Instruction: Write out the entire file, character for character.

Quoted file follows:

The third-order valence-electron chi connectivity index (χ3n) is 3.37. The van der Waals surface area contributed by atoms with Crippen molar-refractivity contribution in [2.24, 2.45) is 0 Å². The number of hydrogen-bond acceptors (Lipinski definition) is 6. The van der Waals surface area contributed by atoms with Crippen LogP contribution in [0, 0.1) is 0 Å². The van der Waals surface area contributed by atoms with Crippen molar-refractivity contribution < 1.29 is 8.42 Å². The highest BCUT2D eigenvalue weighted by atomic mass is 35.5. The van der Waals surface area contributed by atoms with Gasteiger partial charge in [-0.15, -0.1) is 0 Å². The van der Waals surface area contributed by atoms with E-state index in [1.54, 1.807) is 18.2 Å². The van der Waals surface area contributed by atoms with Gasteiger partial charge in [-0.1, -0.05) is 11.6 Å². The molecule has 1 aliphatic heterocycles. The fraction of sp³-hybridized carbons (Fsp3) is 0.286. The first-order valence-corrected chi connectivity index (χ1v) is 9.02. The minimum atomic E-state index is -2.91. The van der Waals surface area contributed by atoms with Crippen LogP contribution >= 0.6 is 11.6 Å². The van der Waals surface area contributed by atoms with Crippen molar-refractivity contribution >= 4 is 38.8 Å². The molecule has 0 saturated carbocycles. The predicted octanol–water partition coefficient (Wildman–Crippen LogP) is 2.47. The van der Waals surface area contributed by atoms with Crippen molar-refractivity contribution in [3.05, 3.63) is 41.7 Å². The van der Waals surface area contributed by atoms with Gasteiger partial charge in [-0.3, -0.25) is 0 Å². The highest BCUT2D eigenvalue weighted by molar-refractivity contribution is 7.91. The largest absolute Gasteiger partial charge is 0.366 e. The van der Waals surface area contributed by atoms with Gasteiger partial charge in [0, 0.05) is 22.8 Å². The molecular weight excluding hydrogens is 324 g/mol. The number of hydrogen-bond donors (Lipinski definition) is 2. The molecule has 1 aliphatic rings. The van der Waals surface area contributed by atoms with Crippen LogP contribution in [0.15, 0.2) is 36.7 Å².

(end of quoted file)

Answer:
The third-order valence-electron chi connectivity index (χ3n) is 3.37. The van der Waals surface area contributed by atoms with Crippen molar-refractivity contribution in [2.24, 2.45) is 0 Å². The number of hydrogen-bond acceptors (Lipinski definition) is 6. The van der Waals surface area contributed by atoms with Crippen LogP contribution in [0, 0.1) is 0 Å². The van der Waals surface area contributed by atoms with Crippen molar-refractivity contribution < 1.29 is 8.42 Å². The highest BCUT2D eigenvalue weighted by atomic mass is 35.5. The van der Waals surface area contributed by atoms with Gasteiger partial charge in [-0.15, -0.1) is 0 Å². The van der Waals surface area contributed by atoms with E-state index in [1.54, 1.807) is 18.2 Å². The van der Waals surface area contributed by atoms with Gasteiger partial charge in [-0.1, -0.05) is 11.6 Å². The molecule has 1 aliphatic heterocycles. The fraction of sp³-hybridized carbons (Fsp3) is 0.286. The first-order valence-corrected chi connectivity index (χ1v) is 9.02. The minimum atomic E-state index is -2.91. The van der Waals surface area contributed by atoms with Crippen LogP contribution >= 0.6 is 11.6 Å². The van der Waals surface area contributed by atoms with Crippen molar-refractivity contribution >= 4 is 38.8 Å². The molecule has 0 saturated carbocycles. The predicted octanol–water partition coefficient (Wildman–Crippen LogP) is 2.47. The van der Waals surface area contributed by atoms with Crippen molar-refractivity contribution in [3.05, 3.63) is 41.7 Å². The van der Waals surface area contributed by atoms with Gasteiger partial charge in [-0.3, -0.25) is 0 Å². The highest BCUT2D eigenvalue weighted by molar-refractivity contribution is 7.91. The largest absolute Gasteiger partial charge is 0.366 e. The van der Waals surface area contributed by atoms with Gasteiger partial charge in [0, 0.05) is 22.8 Å². The molecular weight excluding hydrogens is 324 g/mol. The number of hydrogen-bond donors (Lipinski definition) is 2. The molecule has 1 aliphatic rings. The van der Waals surface area contributed by atoms with Crippen LogP contribution in [0.15, 0.2) is 36.7 Å².